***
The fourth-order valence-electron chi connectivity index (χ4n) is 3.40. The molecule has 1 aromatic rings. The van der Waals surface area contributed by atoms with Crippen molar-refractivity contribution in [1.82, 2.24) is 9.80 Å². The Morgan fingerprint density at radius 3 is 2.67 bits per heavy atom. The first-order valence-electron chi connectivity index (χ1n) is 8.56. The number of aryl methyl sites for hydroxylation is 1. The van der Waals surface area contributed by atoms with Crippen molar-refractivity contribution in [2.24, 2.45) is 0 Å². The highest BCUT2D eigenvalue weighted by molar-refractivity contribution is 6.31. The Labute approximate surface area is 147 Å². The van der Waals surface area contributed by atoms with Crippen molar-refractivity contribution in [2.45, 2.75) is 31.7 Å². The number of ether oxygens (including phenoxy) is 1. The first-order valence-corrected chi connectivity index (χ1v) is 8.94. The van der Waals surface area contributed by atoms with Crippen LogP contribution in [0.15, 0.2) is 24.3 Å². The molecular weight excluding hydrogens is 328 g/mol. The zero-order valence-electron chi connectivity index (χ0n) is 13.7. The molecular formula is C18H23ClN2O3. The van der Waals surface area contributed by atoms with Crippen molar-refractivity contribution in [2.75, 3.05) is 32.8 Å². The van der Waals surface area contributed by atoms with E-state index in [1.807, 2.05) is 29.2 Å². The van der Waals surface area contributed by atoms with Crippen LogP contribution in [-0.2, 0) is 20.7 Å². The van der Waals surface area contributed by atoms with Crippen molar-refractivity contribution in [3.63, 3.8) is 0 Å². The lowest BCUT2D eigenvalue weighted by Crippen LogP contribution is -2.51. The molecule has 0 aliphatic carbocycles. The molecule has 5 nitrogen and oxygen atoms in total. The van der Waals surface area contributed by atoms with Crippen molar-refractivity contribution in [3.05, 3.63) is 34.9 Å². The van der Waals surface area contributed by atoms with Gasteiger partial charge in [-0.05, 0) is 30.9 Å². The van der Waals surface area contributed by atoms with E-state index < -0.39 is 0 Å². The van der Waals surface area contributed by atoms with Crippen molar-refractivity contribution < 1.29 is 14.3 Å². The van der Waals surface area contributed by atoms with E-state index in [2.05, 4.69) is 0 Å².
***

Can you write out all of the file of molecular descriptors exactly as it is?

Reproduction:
The fourth-order valence-electron chi connectivity index (χ4n) is 3.40. The molecule has 1 aromatic rings. The van der Waals surface area contributed by atoms with Crippen molar-refractivity contribution in [1.82, 2.24) is 9.80 Å². The Morgan fingerprint density at radius 3 is 2.67 bits per heavy atom. The first-order valence-electron chi connectivity index (χ1n) is 8.56. The number of aryl methyl sites for hydroxylation is 1. The van der Waals surface area contributed by atoms with Crippen molar-refractivity contribution in [2.24, 2.45) is 0 Å². The highest BCUT2D eigenvalue weighted by molar-refractivity contribution is 6.31. The Labute approximate surface area is 147 Å². The van der Waals surface area contributed by atoms with Crippen molar-refractivity contribution in [2.45, 2.75) is 31.7 Å². The number of ether oxygens (including phenoxy) is 1. The first-order valence-corrected chi connectivity index (χ1v) is 8.94. The van der Waals surface area contributed by atoms with Crippen LogP contribution in [0.15, 0.2) is 24.3 Å². The molecular weight excluding hydrogens is 328 g/mol. The zero-order valence-electron chi connectivity index (χ0n) is 13.7. The molecular formula is C18H23ClN2O3. The van der Waals surface area contributed by atoms with Crippen molar-refractivity contribution in [2.75, 3.05) is 32.8 Å². The van der Waals surface area contributed by atoms with E-state index in [1.807, 2.05) is 29.2 Å². The van der Waals surface area contributed by atoms with Crippen LogP contribution in [-0.2, 0) is 20.7 Å². The van der Waals surface area contributed by atoms with Crippen molar-refractivity contribution in [3.63, 3.8) is 0 Å². The lowest BCUT2D eigenvalue weighted by Crippen LogP contribution is -2.51. The molecule has 0 aliphatic carbocycles. The molecule has 5 nitrogen and oxygen atoms in total. The van der Waals surface area contributed by atoms with Crippen molar-refractivity contribution in [3.05, 3.63) is 34.9 Å². The van der Waals surface area contributed by atoms with Gasteiger partial charge in [-0.05, 0) is 30.9 Å². The van der Waals surface area contributed by atoms with E-state index < -0.39 is 0 Å². The van der Waals surface area contributed by atoms with Crippen molar-refractivity contribution < 1.29 is 14.3 Å². The van der Waals surface area contributed by atoms with E-state index in [2.05, 4.69) is 0 Å².